Previous research has shown that the repair of a recurrent inguinal hernia is subject to a greater risk of additional recurrence. Further, bilateral inguinal hernia is subject to a greater recurrence risk than unilateral inguinal hernia. These increased risks may be due to certain anatomical difficulties that complicate the surgical approach in these types of patients. Some clinicians have suggested that laparoscopic approaches are better suited to recurrent and bilateral hernias, and in we delineate separate comparisons for primary, bilateral, and recurrent hernia.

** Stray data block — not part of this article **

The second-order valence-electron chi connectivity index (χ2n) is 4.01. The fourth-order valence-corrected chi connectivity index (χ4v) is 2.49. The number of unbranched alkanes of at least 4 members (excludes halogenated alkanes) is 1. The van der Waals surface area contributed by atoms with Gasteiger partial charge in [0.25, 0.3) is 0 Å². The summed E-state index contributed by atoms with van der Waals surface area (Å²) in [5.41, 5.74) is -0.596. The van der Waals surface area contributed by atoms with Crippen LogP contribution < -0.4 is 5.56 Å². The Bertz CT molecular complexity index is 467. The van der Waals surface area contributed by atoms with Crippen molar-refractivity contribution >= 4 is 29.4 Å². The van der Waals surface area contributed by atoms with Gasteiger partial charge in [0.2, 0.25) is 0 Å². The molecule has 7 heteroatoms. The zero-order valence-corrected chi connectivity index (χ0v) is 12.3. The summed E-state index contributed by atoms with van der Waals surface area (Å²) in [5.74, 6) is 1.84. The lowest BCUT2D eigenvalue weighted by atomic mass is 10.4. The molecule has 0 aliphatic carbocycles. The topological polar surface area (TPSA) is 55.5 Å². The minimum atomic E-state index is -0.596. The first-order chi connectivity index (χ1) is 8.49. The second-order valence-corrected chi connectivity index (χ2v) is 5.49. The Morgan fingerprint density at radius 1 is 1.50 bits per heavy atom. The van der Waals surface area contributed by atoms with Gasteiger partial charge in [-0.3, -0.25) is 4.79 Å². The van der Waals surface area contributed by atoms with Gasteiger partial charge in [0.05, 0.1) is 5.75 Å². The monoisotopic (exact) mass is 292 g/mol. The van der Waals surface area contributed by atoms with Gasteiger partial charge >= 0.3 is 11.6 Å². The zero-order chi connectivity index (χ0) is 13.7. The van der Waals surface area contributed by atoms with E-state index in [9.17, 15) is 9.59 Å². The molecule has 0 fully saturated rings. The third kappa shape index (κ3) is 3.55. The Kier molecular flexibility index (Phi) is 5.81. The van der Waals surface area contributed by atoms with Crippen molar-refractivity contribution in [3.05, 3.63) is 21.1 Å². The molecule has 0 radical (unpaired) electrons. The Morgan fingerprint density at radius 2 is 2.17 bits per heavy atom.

A two-part study on hernia prevalence was carried out in eastern Uganda. The first was a population-based prevalence study with 900 randomly selected men in a Health and Demographic Surveillance Site. The second was a prospective facility-based study of all surgical procedures performed in the two hospitals providing surgical care in the region.The overall prevalence of groin hernia (current hernia or scar after groin hernia surgery) in men was 9.4 per cent. Less than one-third of men with a hernia had been operated on. More than half had no pain symptoms. The youngest age group had an overall prevalence of 2.4 per cent, which increased to 7.9 per cent in the age range 35-54 years, and to 37 per cent among those aged 55 years and above.